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.NET 4.0

Speed Test: String Concatenation

C# and the .NET framework provide several ways in which strings may be concatenated by appending the contents of one string to those of another. Some methods use immutable strings directly, others use mutable data to achieve faster performance.

Test Description


This test was designed to compare the execution time several of the ways that the C# programming language and the .NET framework provide to enable strings to be concatenated. As strings are immutable, combining two strings creates a third string, which must be initialised and allocated some memory. If you are performing concatenation within a loop, as the number of concatenation operations grows, the number of string references also increases.

The StringBuilder class claims to remove these problems and increase performance. The performance tests described in this article put this claim to the test and attempt to compare the relative times of the string concatenation operator (+), the String.Concat method and the Append method of the StringBuilder class.

Test Process Functionality

It was important that the speed tests for the three concatenation operations each gave the same end result. In each test a string was created by repeatedly appending a single character to an existing value. In the case of the StringBuilder, this was achieved by appending a single character to the StringBuilder instance. Additionally, the StringBuilder was converted to a string at the end of the operation, so the results were all of the same type.

The results were expected to be different depending upon the number of concatenations performed. For this reason, each operation was performed once, to give a result containing two characters, five times, fifty times, five hundred times and one hundred thousand times. This gave a total of fifteen tests.


The timing of the tests was controlled automatically using the Stopwatch class. All of the tests were performed at least one hundred times and the mean average of the results calculated.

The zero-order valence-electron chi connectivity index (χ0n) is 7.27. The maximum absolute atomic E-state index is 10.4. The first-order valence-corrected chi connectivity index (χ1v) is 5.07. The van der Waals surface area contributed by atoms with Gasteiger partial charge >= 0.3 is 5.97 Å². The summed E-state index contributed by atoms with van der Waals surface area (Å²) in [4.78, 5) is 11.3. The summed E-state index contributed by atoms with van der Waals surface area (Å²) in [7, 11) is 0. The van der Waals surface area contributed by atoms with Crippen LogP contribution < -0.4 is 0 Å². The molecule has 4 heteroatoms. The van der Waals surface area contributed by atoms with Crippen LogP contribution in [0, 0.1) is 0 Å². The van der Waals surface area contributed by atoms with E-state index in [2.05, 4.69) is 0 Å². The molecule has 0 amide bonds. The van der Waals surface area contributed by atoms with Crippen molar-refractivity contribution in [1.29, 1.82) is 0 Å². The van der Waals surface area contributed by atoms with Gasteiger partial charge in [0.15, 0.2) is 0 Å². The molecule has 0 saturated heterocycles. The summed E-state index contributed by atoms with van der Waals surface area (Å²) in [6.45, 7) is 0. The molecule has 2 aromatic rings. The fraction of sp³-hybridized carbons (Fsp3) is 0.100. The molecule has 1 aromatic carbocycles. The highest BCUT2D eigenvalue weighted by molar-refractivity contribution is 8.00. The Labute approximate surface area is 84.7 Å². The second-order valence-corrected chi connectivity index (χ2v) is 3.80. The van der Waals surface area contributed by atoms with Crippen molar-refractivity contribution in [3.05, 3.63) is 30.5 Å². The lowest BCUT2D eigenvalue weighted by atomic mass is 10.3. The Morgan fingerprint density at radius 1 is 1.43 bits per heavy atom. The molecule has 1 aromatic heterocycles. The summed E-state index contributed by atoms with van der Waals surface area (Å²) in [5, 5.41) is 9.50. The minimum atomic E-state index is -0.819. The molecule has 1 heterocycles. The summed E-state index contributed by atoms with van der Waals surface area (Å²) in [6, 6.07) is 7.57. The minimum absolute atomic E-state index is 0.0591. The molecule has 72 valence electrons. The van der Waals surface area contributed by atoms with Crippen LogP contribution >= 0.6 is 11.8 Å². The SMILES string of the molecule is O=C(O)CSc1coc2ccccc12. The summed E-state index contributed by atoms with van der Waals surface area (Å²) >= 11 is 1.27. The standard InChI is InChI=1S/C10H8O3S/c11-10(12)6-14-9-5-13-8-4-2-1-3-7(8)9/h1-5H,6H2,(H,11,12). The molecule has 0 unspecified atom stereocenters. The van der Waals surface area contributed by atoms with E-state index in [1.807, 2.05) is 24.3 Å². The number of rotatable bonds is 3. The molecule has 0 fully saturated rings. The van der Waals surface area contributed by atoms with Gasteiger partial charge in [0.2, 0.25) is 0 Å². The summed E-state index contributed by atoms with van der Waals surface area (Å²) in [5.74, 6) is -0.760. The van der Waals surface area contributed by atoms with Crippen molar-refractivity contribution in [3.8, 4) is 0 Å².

Test Conditions


The test results included below are those produced using an AMD Athlon64 X2 dual core processor running at 1.9GHz with 4GB RAM. These tests are indicative of further relative test results that were carried out on a variety of equipment

The tests were executed using two operating systems, each with the latest service packs and patches. These were:

  • Windows Vista Home Premium
  • Windows 7 Enterprise

In each test, the software was compiled as a .NET framework 4.0 console application. All non-essential services were stopped to limit the risk of interference.


This table shows the average timings for the three operations. The five numeric columns show the average times for 1, 5, 50, 500 and 100,000 concatenations. Note that the first four columns show results measured in microseconds. The final column, where 100,000 characters were combined, is shown in milliseconds so should be multiplied by one thousand for comparison with the values for a lower number of iterations.

Concatenation Operations
+ Operation3.6μs5.2μs24.4μs711.0μs14,980ms


The results shows that when combining two strings for a simple operation, the string concatenation operator and the String.Concat method give similar performance. The StringBuilder is slightly slower, which can be explained by the additional activity required to instantiate the StringBuilder and to convert the final result to a string.

For five separate operations within a loop, the performance of all three methods is comparable, with the StringBuilder being marginally faster in this test. As the number of concatenations grows larger, the StringBuilder's performance advantage is much clearer. In this test the StringBuilder was approximately three times faster than the other methods for 50 concatenations, twenty times faster for 500 operations and many orders of magnitude faster as the number of iterations increased to 100,000.

These results suggest that for small concatenation operations you could use any of the three methods, picking the one that provides the most readable source code. When you are performing multiple concatenations, especially when you cannot predict how many strings will be combined, you should use the StringBuilder class.

A Note on String.Concat

The above tests are specific to performing multiple concatenation operations within a loop. This is important as some overloads of the String.Concat method allow multiple strings to be supplied and concatenated in a single operation. This is much faster than when calling the Concat method repeatedly. On the test hardware it was found that using String.Concat to combine the strings from an existing array was closer in speed to the same operation in a loop using StringBuilder.Append. The following table shows the average results for a loop containing a number of calls to StringBuilder.Append and a single call to String.Concat passing a string array to achieve the same result.

Concatenation Operations / Array Length

A Final Note

The tests performed to achieve the results shown above are unlikely to be replicated in most scenarios. The functionality of your own software may be quite different and lead to different results. If you find that the concatenation method that you use is causing a performance problem you should try all available methods and measure the performance in order to achieve the best results. If you are not experiencing a performance problem, you should choose the method that gives the most readable and maintainable source code.

29 August 2011